To avert the above consequences the the wording proposed by the European Commission, envisioned, in particular, the following amendments to the Registry Regulation:
- the replacement in Article 41 of the paragraph 3 by the following paragraph:
'3. The central administrator shall ensure that the Union Registry assigns each allowance a unique unit identification code upon its creation. Allowances which are created as from 1st January 2018 pursuant to the National Allocation Table or the international credit entitlement table of a Member State in respect of which there are obligations lapsing for aviation operators and other operators, or to be auctioned by an Auction Platform appointed by such a Member State, shall be identified by a country code as from 1st January 2018.';
- the insertion in Article 67 of the following paragraph 4:
'4. Allowances which have a country code pursuant to Article 41(3) may not be surrendered.'
Due to the EU-wide nature of the EU ETS, the origin of emission allowances was so far, as a general rule, not discernible for carbon market participants.
The above amendment entailed the following important changes to the EU ETS practical functionalities:
1. as from 1 January 2018, any ETS allowances issued (auctioned or allocated for free) by the United Kingdom (including allowances issued in exchange for international credits) would be marked, i.e. made distinguishable for market participants from allowances issued by other EU Member States,
2. as long it cannot be guaranteed that the United Kingdom will enforce compliance obligations arising under the EU ETS for the years 2018 and 2019, these marked allowances will not be accepted as of 1 January 2018 for compliance purposes, including for surrender for 2017 emissions.
The above measures were said to be without prejudice to any future agreement with the United Kingdom that may provide for specific arrangements after the date of withdrawal on 29 March 2019 to enable United Kingdom entities to effectively enforce compliance obligations arising under the EU ETS for the years 2018 and 2019.
Among adverse effects of the proposed solution appeared:
- fragmented market for EU allowances (UK allowances would likely be traded at a discount to allowances issued by other Member State),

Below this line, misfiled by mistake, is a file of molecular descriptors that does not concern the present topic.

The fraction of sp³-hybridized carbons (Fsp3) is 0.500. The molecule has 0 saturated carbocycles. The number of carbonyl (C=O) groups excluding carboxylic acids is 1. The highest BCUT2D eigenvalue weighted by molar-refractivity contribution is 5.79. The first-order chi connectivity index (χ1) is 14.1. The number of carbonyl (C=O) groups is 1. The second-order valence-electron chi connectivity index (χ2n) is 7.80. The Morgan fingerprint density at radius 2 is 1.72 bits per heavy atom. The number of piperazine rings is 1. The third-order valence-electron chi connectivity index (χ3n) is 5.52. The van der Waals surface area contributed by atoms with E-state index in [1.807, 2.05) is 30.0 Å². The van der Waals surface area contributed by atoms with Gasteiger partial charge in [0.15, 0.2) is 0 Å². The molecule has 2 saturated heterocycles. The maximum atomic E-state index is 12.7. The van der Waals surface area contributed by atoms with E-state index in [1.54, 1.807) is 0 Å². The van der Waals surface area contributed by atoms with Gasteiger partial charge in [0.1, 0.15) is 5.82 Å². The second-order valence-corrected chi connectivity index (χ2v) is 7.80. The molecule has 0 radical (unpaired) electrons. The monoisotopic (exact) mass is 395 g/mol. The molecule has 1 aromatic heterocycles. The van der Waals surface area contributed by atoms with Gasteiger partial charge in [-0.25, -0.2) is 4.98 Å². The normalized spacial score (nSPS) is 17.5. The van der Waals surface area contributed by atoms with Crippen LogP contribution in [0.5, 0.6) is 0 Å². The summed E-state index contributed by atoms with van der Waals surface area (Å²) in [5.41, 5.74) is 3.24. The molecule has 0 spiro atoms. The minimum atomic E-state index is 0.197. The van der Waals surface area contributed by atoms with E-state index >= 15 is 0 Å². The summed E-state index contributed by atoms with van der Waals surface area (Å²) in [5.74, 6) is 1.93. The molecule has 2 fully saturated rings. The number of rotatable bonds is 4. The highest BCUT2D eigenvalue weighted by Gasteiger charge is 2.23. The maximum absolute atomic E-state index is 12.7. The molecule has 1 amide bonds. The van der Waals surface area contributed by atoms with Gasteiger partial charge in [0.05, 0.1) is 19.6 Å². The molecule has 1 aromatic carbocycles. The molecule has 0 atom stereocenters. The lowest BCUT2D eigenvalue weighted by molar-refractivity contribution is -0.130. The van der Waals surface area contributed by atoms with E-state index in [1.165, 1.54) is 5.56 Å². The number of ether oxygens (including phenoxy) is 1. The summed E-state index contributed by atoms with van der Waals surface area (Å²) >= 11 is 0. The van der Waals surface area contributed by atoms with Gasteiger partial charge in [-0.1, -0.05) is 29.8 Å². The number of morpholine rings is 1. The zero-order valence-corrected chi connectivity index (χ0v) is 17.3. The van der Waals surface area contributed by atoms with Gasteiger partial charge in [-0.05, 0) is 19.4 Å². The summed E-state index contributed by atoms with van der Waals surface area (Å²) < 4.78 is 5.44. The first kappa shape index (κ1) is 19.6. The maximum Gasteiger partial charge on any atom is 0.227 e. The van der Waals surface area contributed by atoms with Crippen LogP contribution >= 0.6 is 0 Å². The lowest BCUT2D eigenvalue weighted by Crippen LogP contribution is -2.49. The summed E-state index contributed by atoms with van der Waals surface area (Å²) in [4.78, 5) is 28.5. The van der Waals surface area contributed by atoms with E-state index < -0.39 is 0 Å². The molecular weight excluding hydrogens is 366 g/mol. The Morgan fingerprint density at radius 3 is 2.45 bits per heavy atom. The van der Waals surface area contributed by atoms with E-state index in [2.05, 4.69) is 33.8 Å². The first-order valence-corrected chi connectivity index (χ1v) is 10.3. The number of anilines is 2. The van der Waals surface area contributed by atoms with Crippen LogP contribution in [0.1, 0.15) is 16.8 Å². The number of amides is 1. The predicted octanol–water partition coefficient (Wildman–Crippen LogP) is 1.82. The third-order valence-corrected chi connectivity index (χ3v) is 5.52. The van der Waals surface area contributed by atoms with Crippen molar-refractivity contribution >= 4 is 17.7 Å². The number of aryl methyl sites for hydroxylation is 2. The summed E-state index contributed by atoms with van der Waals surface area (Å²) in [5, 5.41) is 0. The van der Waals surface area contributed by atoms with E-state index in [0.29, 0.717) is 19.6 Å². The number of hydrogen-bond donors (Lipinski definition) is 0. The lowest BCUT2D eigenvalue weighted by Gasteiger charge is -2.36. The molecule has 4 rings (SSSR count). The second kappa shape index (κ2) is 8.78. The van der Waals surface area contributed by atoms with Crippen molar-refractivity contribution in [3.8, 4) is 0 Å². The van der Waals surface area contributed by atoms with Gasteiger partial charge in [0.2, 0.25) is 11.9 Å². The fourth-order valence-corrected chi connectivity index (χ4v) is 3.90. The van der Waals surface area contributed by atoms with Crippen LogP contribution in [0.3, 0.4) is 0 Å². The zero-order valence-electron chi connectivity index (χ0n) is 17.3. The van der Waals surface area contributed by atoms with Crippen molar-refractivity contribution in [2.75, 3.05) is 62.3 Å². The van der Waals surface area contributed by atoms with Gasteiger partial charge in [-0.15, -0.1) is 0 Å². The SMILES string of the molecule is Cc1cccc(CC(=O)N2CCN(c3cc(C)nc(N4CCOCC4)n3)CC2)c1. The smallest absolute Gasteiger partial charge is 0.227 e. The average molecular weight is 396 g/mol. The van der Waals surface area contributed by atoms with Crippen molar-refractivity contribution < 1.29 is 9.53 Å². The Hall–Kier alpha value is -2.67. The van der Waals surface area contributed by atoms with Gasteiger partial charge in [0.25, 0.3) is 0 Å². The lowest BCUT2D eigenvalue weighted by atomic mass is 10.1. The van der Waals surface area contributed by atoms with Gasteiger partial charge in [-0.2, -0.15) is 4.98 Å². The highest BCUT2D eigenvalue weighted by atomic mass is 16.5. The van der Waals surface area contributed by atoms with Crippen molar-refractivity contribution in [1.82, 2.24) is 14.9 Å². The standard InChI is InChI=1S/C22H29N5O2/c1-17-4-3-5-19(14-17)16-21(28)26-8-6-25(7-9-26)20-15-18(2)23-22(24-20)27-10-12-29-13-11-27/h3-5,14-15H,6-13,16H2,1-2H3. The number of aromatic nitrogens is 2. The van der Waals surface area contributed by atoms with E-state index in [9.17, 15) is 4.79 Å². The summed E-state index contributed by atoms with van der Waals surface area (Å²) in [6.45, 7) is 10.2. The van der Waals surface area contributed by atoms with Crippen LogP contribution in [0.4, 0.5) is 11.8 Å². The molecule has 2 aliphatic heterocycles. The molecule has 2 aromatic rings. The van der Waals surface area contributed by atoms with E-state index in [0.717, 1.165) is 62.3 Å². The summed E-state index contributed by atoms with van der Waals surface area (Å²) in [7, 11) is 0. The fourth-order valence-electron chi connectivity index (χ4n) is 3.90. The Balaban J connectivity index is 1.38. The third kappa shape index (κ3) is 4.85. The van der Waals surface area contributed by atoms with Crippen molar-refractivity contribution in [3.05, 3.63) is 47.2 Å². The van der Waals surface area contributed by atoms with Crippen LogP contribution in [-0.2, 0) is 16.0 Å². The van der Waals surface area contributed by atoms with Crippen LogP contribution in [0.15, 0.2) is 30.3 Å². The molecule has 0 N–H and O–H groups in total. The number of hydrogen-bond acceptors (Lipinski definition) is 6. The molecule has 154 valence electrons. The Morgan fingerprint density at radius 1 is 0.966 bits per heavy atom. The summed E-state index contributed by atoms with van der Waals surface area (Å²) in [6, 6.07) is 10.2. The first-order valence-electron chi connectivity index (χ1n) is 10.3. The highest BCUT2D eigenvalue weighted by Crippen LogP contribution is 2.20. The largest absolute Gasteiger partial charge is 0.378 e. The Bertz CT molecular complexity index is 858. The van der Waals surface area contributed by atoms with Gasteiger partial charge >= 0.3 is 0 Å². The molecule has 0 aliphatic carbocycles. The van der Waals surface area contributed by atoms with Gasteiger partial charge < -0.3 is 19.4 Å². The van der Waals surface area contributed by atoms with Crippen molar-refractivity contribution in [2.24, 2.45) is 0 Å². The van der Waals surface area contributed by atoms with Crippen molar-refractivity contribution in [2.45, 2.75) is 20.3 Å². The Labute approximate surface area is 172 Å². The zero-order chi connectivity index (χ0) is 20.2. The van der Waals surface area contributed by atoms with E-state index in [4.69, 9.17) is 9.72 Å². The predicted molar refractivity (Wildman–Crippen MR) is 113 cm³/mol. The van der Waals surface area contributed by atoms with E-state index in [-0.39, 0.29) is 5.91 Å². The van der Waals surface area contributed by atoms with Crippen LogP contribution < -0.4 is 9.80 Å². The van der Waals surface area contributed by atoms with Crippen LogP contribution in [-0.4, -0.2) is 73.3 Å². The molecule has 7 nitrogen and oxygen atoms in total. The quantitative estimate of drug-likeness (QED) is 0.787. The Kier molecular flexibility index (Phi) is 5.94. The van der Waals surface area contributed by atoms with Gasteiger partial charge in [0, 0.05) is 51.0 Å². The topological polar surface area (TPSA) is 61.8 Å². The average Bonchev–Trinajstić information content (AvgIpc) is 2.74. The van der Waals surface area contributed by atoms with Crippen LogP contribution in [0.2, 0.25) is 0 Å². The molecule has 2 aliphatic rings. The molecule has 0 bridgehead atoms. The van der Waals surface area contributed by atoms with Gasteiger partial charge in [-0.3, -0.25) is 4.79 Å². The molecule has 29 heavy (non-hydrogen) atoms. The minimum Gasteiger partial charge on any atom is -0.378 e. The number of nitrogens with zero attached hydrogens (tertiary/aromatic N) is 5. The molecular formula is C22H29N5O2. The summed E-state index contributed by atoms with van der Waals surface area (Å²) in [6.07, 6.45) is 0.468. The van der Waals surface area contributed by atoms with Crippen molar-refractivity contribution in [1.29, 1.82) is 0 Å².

- more complex forward emissions contracts,
- more complex contractual definitions for trading venues and OTC market in emission allowances.
In reaction to the above initiative, to protect the integrity of the EU ETS and to provide the necessary certainty to the market that UK 2018 compliance obligations would be fulfilled, the UK Government proposed to amend the UK law (2012 Regulations) to bring forward the deadlines for the 2018 compliance year to before the date of withdrawal from the EU, i.e. before 29 March 2019 (Consultation on bringing forward EU emissions trading system 2018 compliance deadlines in the UK, November 2017).
Accordingly, the deadlines for the UK aviation and stationary operators to submit a verified emissions report and surrender allowances would be brought forward before the date of EU Exit, respectively to 28 February 2019 and 22 March 2019.
Finally, the Commission Regulation (EU) 2018/208 of 12 February 2018 amending Regulation (EU) No 389/2013 establishing a Union Registry modified the Article 41 of the Registry Regulation by inserting the paragraph 4 as follows:
Commission Regulation (EU) No 389/2013 of 2 May 2013 establishing a Union Registry pursuant to Directive 2003/87/EC of the European Parliament and of the Council, Decisions No 280/2004/EC and No 406/2009/EC of the European Parliament and of the Council and repealing Commission Regulations (EU) No 920/2010 and No 1193/2011
Report on the functioning of the European carbon market, accompanying the document Report from the Commission to the European Parliament and to the Council, Climate action progress report, including the report on the functioning of the European carbon market and the report on the review of Directive 2009/31/EC on the geological storage of carbon dioxide of 18 November 2015 (COM(2015) 576 final)
|Last Updated on Thursday, 15 February 2018 21:20|